Powell Doubles Taper Amount and Growth Sells Off!

Sport as about adapting to the unexpected and being able to modify plans at the last minute. Sport, like all life, is about taking risks.

Roger Bannister

In any competitive sport, the end of the contest is often where the outcome is determined. In football, basketball, and baseball, the last two minutes or the last inning is where champions are decided. It is where the great athletes of the generation become famous: Tom Brady, Michael Jordan, Lebron James, Aaron Rodgers, Mookie Betts, etc. The reason why these individuals are so highly thought of is because they come through when it counts the most. When the play has to be made, they make it. They consistently do it under the highest of pressure. The reason I bring this up is because the end of the year is upon us. Financial markets are going to close the books by establishing a final quote on the value of each asset. In that light, the last few weeks of the year are a little like crunch time in a sporting event.

Companies and their leaders build credibility through performance over time. The outstanding entities deliver repeatedly, not just once, but over many years. Yes, there are the invariable difficulties which take place in the economic environment. Currently, it is the emergence of the omicron variant. Inflation is on the rise and it appears interest rates are changing direction, maybe substantially. Still, many companies continue to churn out billions in profits for their owners. Like the post office delivers through snow, rain, sunshine, and in between, the great enterprises come through for decades. When investors decides they might not be as valuable as they thought, usually for some temporary reason, well, you should know what to do. Most companies don’t fall into the great category, and the reason is consistency. Investors in the public markets are notoriously fickle. They can become very negative in a relative short time frame. When they do, very little is thought to be worthy of owning. Conversely, there are periods where everything is considered the next Apple, Microsoft, or Exxon. Even those companies have periods where they are thought to be losing their edge (Apple under Tim Cook’s first year, Microsoft under Steve Balmer). Now is the time where those that have performed will continue to do so. Entities which have not get sold for tax reasons. When the new year starts, there is a new slate. However, a company’s ability to perform probably doesn’t change much. On the opportunity front, the goal is always to find something which will perform well over the next decade. Often, the end of the year is when you have a good look at plenty of situations which can be beneficial for decades. Choose wisely.

In the markets last week, Fed Chairman Powell did the expected with tapering at double the expected amount. It sets the table for two or three interest rate increases next year. Interestingly, the Bank of England surprised investors by raising rates 25 basis points. Inflation is the reason, and given the dramatic increase in Covid Omicron cases, the move was surprising. The ECB policy has been to be data dependent, but currently there is nothing which indicates it will be raising interest rates any time soon. As we have talked about, the new variant gives the central bankers, politicians at their core, the ability to say what they always fall back to, ‘On the one hand, on the other hand.’ Inflation should mean rising interest rates, but Omicron counterbalances it. Similar to the long held doctor’s creed of do no harm, do nothing is the motto but if there is something to do, do it incrementally and let the investment world know it won’t hurt a bit.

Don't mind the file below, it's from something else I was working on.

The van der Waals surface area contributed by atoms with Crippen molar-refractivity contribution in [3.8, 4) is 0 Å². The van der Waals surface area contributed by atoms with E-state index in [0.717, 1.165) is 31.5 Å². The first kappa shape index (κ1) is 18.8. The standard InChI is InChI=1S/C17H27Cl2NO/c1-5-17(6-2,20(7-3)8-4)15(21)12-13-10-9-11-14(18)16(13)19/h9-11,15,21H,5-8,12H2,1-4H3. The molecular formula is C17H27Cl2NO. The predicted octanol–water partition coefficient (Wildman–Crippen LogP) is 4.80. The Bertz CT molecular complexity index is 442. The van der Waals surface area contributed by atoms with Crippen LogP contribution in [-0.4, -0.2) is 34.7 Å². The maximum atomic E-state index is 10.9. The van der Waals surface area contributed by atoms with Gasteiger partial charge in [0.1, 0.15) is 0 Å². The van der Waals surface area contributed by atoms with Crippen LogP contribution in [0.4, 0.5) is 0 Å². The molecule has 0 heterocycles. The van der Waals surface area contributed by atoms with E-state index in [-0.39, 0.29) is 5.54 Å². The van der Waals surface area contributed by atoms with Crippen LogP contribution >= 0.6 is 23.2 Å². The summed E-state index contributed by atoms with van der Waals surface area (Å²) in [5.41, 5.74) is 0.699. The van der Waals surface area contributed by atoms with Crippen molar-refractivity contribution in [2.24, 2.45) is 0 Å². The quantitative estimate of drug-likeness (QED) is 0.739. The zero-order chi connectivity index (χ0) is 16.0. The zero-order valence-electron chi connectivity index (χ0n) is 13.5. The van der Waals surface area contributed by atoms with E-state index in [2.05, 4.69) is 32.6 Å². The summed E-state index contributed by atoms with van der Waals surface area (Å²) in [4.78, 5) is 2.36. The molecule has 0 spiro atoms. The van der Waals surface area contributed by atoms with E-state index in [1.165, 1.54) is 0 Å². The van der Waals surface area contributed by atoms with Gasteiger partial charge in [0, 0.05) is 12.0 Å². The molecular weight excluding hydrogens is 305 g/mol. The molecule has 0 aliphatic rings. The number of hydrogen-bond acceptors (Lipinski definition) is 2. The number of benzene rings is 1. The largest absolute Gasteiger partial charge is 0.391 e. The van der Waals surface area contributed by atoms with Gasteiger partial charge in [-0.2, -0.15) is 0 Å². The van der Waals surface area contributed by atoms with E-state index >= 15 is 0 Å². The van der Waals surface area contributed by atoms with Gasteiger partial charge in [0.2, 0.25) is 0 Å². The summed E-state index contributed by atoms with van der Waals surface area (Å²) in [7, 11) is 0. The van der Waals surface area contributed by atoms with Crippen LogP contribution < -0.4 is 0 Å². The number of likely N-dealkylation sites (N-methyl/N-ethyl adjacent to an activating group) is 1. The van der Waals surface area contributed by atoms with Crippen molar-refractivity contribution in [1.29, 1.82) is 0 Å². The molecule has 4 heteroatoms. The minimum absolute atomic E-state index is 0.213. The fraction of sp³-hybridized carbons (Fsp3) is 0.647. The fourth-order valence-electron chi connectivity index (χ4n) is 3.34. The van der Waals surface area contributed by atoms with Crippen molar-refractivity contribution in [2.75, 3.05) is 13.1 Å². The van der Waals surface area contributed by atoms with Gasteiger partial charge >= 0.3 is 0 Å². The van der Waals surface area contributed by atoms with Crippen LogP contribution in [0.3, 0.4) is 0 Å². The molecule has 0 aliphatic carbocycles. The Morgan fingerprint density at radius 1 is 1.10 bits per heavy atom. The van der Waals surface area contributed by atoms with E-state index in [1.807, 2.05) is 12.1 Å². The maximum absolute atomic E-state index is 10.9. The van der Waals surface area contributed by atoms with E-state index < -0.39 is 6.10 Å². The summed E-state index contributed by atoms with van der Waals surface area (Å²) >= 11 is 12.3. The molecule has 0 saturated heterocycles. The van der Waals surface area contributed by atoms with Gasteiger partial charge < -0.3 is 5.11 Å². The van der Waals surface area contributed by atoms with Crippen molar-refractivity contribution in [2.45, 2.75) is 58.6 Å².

On the earnings front, it was a light week with Adobe, FedEx, and Rivian the headliners. Investors digested Powell’s message by continuing to sell off growth names. When everything is not worth infinity, well, those most closely dependent on zero percent rates are viewed in a different light. Finally, just wanted to let readers know my weekly blog will conclude at year end. After ten plus years of my spelling mistakes and poor grammar, it is time to put it to bed. I will still write a monthly newsletter, and once in a while I may post a blog to share some thoughts. Still, I appreciate all the clients and readers who have put up with my opinions, many of them politically related, and I hope you enjoyed it at some point. Stay safe, lots of soup, fluids, and rest and thanks for reading the blog this week.

Yale Bock, Y H & C Investments, its clients, and the family of Yale Bock have positions in the securities mentioned in the blog,  Investing in securities involves risk and the potential loss of ones principal.  Past performance is no guarantee of future results.  All investment decisions should be considered with respect to ones risk tolerance, return objectives, liquidity needs, tax considerations, and one’s overall financial situation.  The fact that Yale Bock has earned the right to use the CFA designation does not mean Y H & C Investments will outperform broad market indexes.

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